The gameplay of Yezi Ge involves sequentially drawing cards, allowing players to capture lower-ranked cards. It is somewhat similar to Western card games. Before a card is played, it remains face down, and once a leaf card is played, it is revealed. Players then use the visible cards to deduce the remaining cards and strategically compete, much like the play style in poker.
Yezi Ge Rule
The game typically follows a turn-by-turn card-drawing approach, with players sequentially playing cards. Players have the option to play a higher-ranking card to capture a lower-ranking one. When playing a card, it must be placed face-up, allowing other players to see its value.
In Yezi Ge, each card holds different points and functionalities. Some cards control the game’s progression, others serve for offense or defense, while some contribute to increasing one’s points or decreasing opponents’ points. Hence, players need to strategically choose cards based on their tactics and opponents’ situations.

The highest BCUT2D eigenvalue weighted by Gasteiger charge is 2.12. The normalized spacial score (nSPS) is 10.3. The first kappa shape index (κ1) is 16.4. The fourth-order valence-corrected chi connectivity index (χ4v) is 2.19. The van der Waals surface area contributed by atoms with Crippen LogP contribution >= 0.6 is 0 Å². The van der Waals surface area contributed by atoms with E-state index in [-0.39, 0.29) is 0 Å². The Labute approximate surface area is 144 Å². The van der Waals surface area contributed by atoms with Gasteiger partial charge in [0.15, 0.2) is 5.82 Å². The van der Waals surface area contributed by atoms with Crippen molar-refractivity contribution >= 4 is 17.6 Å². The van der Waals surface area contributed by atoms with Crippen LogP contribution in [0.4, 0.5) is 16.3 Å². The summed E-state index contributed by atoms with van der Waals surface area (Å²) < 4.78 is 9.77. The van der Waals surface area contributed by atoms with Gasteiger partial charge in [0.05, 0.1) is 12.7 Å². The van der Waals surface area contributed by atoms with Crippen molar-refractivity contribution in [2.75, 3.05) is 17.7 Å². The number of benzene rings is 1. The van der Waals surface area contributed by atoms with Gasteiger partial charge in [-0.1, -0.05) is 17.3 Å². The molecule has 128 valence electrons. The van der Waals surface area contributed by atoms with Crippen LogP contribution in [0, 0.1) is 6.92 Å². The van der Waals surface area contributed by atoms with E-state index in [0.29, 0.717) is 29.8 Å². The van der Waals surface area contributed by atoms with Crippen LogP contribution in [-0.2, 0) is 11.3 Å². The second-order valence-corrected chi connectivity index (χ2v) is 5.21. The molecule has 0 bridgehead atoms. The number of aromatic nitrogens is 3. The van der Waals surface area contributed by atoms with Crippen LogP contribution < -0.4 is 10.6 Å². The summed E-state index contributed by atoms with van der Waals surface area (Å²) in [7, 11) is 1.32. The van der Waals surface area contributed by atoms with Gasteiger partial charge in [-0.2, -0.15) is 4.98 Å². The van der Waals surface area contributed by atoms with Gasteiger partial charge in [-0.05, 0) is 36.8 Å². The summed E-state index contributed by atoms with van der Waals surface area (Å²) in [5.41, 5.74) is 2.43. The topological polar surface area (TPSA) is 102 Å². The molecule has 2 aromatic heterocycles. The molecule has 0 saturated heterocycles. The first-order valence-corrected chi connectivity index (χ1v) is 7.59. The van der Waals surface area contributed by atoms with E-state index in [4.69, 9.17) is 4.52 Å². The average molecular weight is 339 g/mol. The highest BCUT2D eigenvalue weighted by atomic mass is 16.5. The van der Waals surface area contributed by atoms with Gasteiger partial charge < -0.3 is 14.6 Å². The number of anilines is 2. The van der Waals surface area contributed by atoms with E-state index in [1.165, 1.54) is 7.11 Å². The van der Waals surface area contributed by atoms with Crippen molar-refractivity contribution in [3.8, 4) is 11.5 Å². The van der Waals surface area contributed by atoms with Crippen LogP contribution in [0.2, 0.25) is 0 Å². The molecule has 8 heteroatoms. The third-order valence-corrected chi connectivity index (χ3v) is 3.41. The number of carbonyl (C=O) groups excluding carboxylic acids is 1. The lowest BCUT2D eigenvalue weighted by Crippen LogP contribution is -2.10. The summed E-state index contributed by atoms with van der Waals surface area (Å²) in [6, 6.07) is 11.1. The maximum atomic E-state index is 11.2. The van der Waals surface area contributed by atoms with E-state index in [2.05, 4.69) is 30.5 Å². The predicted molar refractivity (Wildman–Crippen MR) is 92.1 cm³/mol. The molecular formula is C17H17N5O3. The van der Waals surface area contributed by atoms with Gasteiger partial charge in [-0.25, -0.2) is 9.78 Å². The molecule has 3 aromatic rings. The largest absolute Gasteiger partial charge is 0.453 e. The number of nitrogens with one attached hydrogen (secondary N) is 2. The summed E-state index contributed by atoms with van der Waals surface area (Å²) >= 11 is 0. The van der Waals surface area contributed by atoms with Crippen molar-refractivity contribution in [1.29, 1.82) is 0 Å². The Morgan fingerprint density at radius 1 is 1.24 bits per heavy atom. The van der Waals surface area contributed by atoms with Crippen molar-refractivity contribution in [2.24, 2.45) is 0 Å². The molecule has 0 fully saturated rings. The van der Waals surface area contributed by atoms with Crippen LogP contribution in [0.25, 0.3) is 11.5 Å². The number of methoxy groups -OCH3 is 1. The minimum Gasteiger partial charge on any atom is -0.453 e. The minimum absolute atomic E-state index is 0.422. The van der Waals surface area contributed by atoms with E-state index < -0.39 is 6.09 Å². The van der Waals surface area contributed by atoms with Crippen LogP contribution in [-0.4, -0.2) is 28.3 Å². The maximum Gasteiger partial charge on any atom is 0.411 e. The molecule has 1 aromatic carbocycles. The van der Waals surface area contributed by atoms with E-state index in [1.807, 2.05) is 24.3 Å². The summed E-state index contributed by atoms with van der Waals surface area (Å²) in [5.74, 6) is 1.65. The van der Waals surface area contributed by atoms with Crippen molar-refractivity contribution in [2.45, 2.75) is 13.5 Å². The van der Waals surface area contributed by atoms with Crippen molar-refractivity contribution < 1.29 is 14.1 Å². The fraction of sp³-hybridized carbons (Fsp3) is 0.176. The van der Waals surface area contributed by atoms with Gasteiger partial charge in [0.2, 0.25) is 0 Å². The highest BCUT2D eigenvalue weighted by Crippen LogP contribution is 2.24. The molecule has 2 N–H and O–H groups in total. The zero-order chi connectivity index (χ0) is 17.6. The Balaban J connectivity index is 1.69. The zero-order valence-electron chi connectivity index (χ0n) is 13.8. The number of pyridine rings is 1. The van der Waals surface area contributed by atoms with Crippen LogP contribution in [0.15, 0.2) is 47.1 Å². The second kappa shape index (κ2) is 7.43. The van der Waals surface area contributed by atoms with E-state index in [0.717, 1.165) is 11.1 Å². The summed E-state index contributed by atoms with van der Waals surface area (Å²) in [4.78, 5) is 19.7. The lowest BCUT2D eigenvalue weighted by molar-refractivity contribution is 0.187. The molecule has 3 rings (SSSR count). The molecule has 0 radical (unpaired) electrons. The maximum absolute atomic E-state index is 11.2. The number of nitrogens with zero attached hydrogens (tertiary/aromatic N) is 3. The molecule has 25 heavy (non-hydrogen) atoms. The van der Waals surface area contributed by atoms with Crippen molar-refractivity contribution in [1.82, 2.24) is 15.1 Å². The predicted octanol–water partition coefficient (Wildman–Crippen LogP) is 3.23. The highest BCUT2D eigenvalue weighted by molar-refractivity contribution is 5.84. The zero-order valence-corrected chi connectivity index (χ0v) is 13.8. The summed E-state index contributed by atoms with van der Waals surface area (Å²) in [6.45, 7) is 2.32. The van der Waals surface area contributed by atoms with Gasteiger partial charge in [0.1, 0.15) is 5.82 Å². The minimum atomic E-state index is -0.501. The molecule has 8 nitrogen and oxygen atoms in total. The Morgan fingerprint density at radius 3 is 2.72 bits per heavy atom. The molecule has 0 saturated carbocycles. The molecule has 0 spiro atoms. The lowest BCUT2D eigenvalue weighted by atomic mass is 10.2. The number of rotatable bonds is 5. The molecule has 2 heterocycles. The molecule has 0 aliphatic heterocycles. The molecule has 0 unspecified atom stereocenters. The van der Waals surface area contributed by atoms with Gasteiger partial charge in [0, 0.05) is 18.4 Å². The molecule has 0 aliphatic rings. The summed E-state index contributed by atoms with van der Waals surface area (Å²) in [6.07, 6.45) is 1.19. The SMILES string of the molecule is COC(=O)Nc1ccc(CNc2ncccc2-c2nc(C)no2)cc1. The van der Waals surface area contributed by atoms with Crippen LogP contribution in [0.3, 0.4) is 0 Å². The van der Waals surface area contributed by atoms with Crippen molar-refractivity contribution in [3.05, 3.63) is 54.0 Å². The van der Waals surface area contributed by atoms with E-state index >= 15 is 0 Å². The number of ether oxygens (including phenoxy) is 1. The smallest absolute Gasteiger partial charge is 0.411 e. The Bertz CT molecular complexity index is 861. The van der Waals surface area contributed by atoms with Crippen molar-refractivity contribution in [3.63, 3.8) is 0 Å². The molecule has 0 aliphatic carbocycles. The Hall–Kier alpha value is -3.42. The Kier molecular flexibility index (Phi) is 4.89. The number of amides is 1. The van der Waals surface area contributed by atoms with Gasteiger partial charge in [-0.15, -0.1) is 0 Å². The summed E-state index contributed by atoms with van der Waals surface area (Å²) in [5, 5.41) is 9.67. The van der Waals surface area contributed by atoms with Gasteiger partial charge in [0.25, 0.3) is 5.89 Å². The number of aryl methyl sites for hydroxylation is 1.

Apart from playing cards, players also need to deduce the unrevealed cards based on their own hand and the cards already played by other players. This requires players to possess high-level thinking and reasoning abilities.
Yezi Ge encompasses various gameplay styles, including Landlord, Mahjong, and more. Each variant comes with distinct rules and victory conditions. In Landlord, the first player to play all their cards wins, while in Mahjong, the player with the most points at the end emerges victorious.
Yezi Ge can also be played in a gambling context. In some regions, Yezi Ge has become one of the primary forms of gambling. However, gambling is illegal, causing harm to individuals and society, and violating the law. Therefore, it is advisable for everyone to refrain from engaging in any form of gambling activities.